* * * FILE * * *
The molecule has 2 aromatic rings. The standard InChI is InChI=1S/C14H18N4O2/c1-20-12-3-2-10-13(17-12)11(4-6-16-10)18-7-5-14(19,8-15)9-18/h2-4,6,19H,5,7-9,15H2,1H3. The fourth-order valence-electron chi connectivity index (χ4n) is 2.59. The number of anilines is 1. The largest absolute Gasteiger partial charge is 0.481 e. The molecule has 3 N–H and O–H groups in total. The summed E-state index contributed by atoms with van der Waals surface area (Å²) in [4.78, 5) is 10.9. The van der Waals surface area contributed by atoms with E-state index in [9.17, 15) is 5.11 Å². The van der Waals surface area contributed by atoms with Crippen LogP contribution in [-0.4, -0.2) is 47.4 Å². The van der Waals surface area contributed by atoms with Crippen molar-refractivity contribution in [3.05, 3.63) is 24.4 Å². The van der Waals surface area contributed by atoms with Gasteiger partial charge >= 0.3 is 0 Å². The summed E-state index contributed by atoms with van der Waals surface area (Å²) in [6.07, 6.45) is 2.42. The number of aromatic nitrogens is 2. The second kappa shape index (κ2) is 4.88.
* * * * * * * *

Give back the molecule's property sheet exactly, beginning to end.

The molecule has 2 aromatic rings. The standard InChI is InChI=1S/C14H18N4O2/c1-20-12-3-2-10-13(17-12)11(4-6-16-10)18-7-5-14(19,8-15)9-18/h2-4,6,19H,5,7-9,15H2,1H3. The fourth-order valence-electron chi connectivity index (χ4n) is 2.59. The number of anilines is 1. The largest absolute Gasteiger partial charge is 0.481 e. The molecule has 3 N–H and O–H groups in total. The summed E-state index contributed by atoms with van der Waals surface area (Å²) in [4.78, 5) is 10.9. The van der Waals surface area contributed by atoms with E-state index in [9.17, 15) is 5.11 Å². The van der Waals surface area contributed by atoms with Crippen LogP contribution in [-0.4, -0.2) is 47.4 Å². The van der Waals surface area contributed by atoms with Crippen molar-refractivity contribution in [3.05, 3.63) is 24.4 Å². The van der Waals surface area contributed by atoms with Gasteiger partial charge >= 0.3 is 0 Å². The summed E-state index contributed by atoms with van der Waals surface area (Å²) in [6.07, 6.45) is 2.42. The number of aromatic nitrogens is 2. The second kappa shape index (κ2) is 4.88.